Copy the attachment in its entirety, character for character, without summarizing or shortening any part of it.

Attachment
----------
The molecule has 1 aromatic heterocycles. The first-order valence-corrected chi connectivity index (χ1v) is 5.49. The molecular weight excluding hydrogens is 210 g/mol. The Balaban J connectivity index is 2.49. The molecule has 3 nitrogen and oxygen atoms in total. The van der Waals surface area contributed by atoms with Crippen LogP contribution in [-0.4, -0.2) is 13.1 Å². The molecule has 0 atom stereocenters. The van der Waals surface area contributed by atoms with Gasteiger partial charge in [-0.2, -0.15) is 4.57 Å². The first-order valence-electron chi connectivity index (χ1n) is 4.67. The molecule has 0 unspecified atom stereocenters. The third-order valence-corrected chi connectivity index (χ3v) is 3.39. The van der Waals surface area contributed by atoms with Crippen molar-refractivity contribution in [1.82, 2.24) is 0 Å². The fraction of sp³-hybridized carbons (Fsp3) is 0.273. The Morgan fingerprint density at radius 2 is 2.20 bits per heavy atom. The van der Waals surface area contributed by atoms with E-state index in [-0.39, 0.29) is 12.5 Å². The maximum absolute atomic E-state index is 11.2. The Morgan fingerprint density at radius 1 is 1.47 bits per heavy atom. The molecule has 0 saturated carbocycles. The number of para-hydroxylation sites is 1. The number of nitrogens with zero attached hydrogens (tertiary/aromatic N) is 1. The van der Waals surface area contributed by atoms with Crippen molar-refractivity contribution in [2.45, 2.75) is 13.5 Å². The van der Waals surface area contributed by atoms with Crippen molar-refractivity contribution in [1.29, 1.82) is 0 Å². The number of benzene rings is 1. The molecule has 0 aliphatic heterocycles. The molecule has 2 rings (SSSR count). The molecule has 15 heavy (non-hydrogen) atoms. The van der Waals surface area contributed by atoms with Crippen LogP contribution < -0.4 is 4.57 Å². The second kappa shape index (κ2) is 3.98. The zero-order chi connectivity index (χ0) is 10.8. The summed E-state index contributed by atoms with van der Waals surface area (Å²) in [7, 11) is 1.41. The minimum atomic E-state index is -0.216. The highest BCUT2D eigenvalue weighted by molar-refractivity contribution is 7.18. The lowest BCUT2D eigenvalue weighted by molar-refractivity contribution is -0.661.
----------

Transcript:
The molecule has 1 aromatic heterocycles. The first-order valence-corrected chi connectivity index (χ1v) is 5.49. The molecular weight excluding hydrogens is 210 g/mol. The Balaban J connectivity index is 2.49. The molecule has 3 nitrogen and oxygen atoms in total. The van der Waals surface area contributed by atoms with Crippen LogP contribution in [-0.4, -0.2) is 13.1 Å². The molecule has 0 atom stereocenters. The van der Waals surface area contributed by atoms with Gasteiger partial charge in [-0.2, -0.15) is 4.57 Å². The first-order valence-electron chi connectivity index (χ1n) is 4.67. The molecule has 0 unspecified atom stereocenters. The third-order valence-corrected chi connectivity index (χ3v) is 3.39. The van der Waals surface area contributed by atoms with Crippen molar-refractivity contribution in [1.82, 2.24) is 0 Å². The fraction of sp³-hybridized carbons (Fsp3) is 0.273. The Morgan fingerprint density at radius 2 is 2.20 bits per heavy atom. The van der Waals surface area contributed by atoms with E-state index in [-0.39, 0.29) is 12.5 Å². The maximum absolute atomic E-state index is 11.2. The Morgan fingerprint density at radius 1 is 1.47 bits per heavy atom. The molecule has 0 saturated carbocycles. The number of para-hydroxylation sites is 1. The number of nitrogens with zero attached hydrogens (tertiary/aromatic N) is 1. The van der Waals surface area contributed by atoms with Crippen molar-refractivity contribution in [2.45, 2.75) is 13.5 Å². The van der Waals surface area contributed by atoms with Crippen molar-refractivity contribution in [1.29, 1.82) is 0 Å². The number of benzene rings is 1. The molecule has 0 aliphatic heterocycles. The molecule has 2 rings (SSSR count). The molecule has 15 heavy (non-hydrogen) atoms. The van der Waals surface area contributed by atoms with Crippen LogP contribution < -0.4 is 4.57 Å². The second kappa shape index (κ2) is 3.98. The zero-order chi connectivity index (χ0) is 10.8. The summed E-state index contributed by atoms with van der Waals surface area (Å²) in [7, 11) is 1.41. The minimum atomic E-state index is -0.216. The highest BCUT2D eigenvalue weighted by molar-refractivity contribution is 7.18. The lowest BCUT2D eigenvalue weighted by molar-refractivity contribution is -0.661.